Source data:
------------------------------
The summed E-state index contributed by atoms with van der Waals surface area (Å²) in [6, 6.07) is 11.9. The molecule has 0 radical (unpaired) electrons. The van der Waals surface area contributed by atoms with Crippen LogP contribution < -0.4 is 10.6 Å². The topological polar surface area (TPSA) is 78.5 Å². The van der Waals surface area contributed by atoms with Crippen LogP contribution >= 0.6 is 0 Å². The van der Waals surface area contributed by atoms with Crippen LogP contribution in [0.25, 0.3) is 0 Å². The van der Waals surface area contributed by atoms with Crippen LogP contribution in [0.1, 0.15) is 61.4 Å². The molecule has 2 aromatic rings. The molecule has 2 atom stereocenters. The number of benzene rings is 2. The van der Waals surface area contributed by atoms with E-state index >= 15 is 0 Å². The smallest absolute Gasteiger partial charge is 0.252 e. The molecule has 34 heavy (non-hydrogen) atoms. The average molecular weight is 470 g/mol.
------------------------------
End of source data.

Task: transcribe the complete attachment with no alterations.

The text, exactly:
The summed E-state index contributed by atoms with van der Waals surface area (Å²) in [6, 6.07) is 11.9. The molecule has 0 radical (unpaired) electrons. The van der Waals surface area contributed by atoms with Crippen LogP contribution < -0.4 is 10.6 Å². The topological polar surface area (TPSA) is 78.5 Å². The van der Waals surface area contributed by atoms with Crippen LogP contribution >= 0.6 is 0 Å². The van der Waals surface area contributed by atoms with Crippen LogP contribution in [0.25, 0.3) is 0 Å². The van der Waals surface area contributed by atoms with Crippen LogP contribution in [0.1, 0.15) is 61.4 Å². The molecule has 2 aromatic rings. The molecule has 2 atom stereocenters. The number of benzene rings is 2. The van der Waals surface area contributed by atoms with E-state index >= 15 is 0 Å². The smallest absolute Gasteiger partial charge is 0.252 e. The molecule has 34 heavy (non-hydrogen) atoms. The average molecular weight is 470 g/mol.